The sixth and final hearing on a request for a rate increase by the state’s second largest utility company met with a mix of praise and criticism for Jersey Central Power & Light Wednesday at Freehold Township’s Town Hall.
JCP&L, fresh off widespread criticism for its handling of Hurricane Sandy and the Nor’easter that followed, is seeking a 4.1 percent increase in the rates it charges its 1.1 million customers — many of whom were without power for up to two weeks after this winter’s storms.
The Morristown-based company, the main power supplier in Monmouth, Ocean and Morris counties, is seeking to recoup the $630 million it spent on repairs following Sandy. It has petitioned the state regulatory board -- the Board of Public Utilities -- which has held hearings throughout JCP&L’s coverage area since the beginning of the month.
Leading the charge against the rate hike were Assemblywomen Amy Handlin and Caroline Cassagrande, both R-Monmouth, who delivered scathing statements, saying the company was “derelict in its duty’’ to maintain and upgrade its infrastructure before extracting profits.
“JCP&L took unnecessary chances with old equipment, low staff and poor maintenance many years before Sandy made this company a four-letter word in our region,’’ Handlin said. “I implore the BPU: Send a message to JCP&L that we will not reward poor performance with rate increases.’’
Cassegrande chastised JCP&L for not taking advantage of $600 million of state stimulus money being offered to utility companies for infrastructure upgrades.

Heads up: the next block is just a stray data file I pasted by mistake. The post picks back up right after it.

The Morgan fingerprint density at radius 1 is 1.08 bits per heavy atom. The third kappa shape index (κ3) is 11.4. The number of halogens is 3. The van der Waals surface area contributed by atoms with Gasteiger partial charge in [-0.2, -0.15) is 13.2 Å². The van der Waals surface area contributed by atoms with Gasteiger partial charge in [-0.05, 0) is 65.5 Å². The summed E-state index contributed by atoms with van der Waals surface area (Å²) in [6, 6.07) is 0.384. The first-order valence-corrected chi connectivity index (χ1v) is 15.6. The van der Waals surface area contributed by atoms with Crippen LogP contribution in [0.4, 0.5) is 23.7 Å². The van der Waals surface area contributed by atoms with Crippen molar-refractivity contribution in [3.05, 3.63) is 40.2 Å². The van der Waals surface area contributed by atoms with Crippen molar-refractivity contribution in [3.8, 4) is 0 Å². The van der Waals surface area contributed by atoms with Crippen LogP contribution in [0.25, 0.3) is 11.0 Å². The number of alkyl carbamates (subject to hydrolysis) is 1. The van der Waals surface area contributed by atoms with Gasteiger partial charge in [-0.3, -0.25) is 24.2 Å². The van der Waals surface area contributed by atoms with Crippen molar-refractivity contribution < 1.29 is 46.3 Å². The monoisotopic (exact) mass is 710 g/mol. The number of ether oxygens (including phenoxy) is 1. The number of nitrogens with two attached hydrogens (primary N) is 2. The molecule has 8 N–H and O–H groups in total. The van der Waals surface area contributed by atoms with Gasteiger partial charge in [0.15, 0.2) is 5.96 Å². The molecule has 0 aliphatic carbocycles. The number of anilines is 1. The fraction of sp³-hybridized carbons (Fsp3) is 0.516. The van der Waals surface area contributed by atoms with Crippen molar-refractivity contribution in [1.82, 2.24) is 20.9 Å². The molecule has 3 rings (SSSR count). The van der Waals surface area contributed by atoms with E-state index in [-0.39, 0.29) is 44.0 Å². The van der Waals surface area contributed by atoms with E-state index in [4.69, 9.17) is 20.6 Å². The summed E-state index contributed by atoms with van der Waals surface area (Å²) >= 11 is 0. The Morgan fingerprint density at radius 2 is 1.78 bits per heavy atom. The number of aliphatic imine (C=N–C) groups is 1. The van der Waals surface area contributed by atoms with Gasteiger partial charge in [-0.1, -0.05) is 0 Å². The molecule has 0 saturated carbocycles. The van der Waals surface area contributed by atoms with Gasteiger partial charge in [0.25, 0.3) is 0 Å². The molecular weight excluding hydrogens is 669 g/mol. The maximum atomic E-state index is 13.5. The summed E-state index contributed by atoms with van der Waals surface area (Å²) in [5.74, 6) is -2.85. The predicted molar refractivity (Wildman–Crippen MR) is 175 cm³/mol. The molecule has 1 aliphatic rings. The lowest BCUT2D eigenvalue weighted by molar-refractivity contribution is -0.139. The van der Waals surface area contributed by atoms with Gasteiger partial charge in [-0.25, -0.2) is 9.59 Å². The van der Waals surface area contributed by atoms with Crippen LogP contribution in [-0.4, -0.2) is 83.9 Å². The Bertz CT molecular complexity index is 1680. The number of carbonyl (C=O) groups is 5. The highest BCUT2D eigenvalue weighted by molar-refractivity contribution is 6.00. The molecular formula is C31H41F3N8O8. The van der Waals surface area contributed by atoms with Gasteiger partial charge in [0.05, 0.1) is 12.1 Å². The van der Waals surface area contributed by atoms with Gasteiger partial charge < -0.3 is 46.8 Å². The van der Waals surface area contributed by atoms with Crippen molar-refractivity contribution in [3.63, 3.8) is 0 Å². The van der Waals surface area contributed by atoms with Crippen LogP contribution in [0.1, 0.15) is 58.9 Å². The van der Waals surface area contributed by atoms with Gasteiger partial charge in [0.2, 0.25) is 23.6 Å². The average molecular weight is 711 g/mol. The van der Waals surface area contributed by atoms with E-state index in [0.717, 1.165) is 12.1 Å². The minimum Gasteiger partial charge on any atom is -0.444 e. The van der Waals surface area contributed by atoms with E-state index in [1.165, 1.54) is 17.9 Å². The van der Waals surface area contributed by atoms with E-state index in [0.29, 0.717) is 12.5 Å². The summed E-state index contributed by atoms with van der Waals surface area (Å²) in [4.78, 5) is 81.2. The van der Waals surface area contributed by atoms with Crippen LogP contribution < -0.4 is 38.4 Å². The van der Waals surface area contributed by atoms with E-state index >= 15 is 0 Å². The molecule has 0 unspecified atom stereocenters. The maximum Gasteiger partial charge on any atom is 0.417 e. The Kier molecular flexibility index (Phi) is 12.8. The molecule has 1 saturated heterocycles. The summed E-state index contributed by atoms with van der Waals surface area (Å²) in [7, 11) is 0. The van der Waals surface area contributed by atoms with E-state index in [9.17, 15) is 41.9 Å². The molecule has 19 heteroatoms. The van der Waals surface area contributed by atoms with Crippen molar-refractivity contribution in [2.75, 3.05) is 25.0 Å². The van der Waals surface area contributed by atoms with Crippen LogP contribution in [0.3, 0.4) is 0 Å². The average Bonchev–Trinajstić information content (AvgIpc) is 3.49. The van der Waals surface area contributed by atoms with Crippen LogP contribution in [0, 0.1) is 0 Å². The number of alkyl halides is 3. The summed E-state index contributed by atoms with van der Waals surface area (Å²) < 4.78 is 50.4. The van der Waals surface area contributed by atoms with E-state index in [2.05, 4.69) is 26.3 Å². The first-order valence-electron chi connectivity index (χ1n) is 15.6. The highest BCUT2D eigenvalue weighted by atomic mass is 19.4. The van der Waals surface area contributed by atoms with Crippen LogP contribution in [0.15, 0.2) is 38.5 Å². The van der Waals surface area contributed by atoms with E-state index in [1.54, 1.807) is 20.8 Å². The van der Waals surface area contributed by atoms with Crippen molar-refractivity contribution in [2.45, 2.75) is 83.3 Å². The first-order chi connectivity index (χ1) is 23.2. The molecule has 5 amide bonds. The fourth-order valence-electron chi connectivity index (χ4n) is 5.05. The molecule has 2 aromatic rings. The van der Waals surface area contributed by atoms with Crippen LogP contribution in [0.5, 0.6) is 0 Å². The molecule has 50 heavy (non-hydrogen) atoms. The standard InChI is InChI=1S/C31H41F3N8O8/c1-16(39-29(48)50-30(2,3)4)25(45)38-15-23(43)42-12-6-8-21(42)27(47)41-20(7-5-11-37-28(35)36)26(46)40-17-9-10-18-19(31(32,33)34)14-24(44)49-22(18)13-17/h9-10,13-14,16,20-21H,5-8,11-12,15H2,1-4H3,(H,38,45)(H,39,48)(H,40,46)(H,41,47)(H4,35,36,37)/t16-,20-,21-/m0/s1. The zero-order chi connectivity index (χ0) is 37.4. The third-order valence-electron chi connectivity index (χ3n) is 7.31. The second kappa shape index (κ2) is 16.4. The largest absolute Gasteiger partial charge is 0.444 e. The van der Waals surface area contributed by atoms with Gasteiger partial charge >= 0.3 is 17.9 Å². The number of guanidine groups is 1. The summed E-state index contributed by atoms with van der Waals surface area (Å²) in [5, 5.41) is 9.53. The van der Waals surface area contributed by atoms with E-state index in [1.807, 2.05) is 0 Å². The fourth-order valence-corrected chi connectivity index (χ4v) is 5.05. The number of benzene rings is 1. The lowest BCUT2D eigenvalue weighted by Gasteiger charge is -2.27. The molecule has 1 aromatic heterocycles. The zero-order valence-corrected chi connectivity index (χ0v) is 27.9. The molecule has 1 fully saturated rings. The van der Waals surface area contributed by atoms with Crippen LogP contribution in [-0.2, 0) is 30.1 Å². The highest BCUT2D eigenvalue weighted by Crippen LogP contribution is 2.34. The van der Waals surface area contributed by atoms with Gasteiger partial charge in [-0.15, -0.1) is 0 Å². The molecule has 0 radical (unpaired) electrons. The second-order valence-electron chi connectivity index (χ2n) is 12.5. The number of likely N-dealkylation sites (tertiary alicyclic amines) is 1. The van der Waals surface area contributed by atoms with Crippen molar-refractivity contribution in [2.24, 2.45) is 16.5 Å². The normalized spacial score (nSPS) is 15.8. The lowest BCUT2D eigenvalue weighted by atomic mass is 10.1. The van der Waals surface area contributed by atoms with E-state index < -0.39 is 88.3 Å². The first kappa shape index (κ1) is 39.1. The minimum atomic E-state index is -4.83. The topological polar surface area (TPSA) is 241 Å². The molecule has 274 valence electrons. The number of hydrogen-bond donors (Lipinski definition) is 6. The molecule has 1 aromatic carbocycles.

“We were literally giving away $600 million dollars two years ago, to any utility that would apply,’’ Cassagrande said. “But to apply, you had to open up your books. You had to show us what you were making. And that, I think is one of the most telling things.”
Wednesday night’s hearing was the second held at Town Hall. A hearing also took place Wednesday afternoon.
If the BPU approves the rate hike, the average monthly power bill would increase from about $98.10 to about $102.54, an increase of around $4.44. The estimate is based on a household that uses 650 kilowatts monthly.
Company officials on Wednesday were quick to point out that even with the rate increase – the first since 2005 -- JCP&L has the lowest rates of any power company in the state.
JCP&L -- whose parent company, FirstEnergy, is located in Ohio – also had its supporters.
Michael Gross, a councilman in South Amboy, had high praise for the company’s handling of Hurricane Sandy aftermath in his town. Communication was good and response was equal, if not better, than he could have expected, Gross said.
“It would be easy as an elected official to come down here and beat up on the utilities. It’s the easy thing to do, but it’s not the right thing to do,’’ Gross said. “I will say this: JCP&L came through for me.’’
Old Bridge Councilman Kevin Calogera said JCP&L’s representative in his town has been accessible and helpful for the 12 years he’s been on the governing body.
“Anytime, day or night, the man picks up the phone and he’s been responsive,’’ Calogera said.
The electrical workers’ union chief who represents JCP&L’s union workers, Ed Stroup, also sang the praises for both line workers and company management, saying he thought the company could have asked for a larger increase.
“It’s not a great deal of money,’’ Stroup said. “In my opinion, JCP&L could have asked for more. How long can they be expected to do more with less?’’
But Richard Inkeles, a Neptune resident, posed a different question.
“You say Jersey Central Power & Light needs this money to replace their funds,’’ Inkeles said. “How about the people who lost their food? I had a freezer go out. I had a refrigerator go out. What did we get compensated? We didn’t get anything.”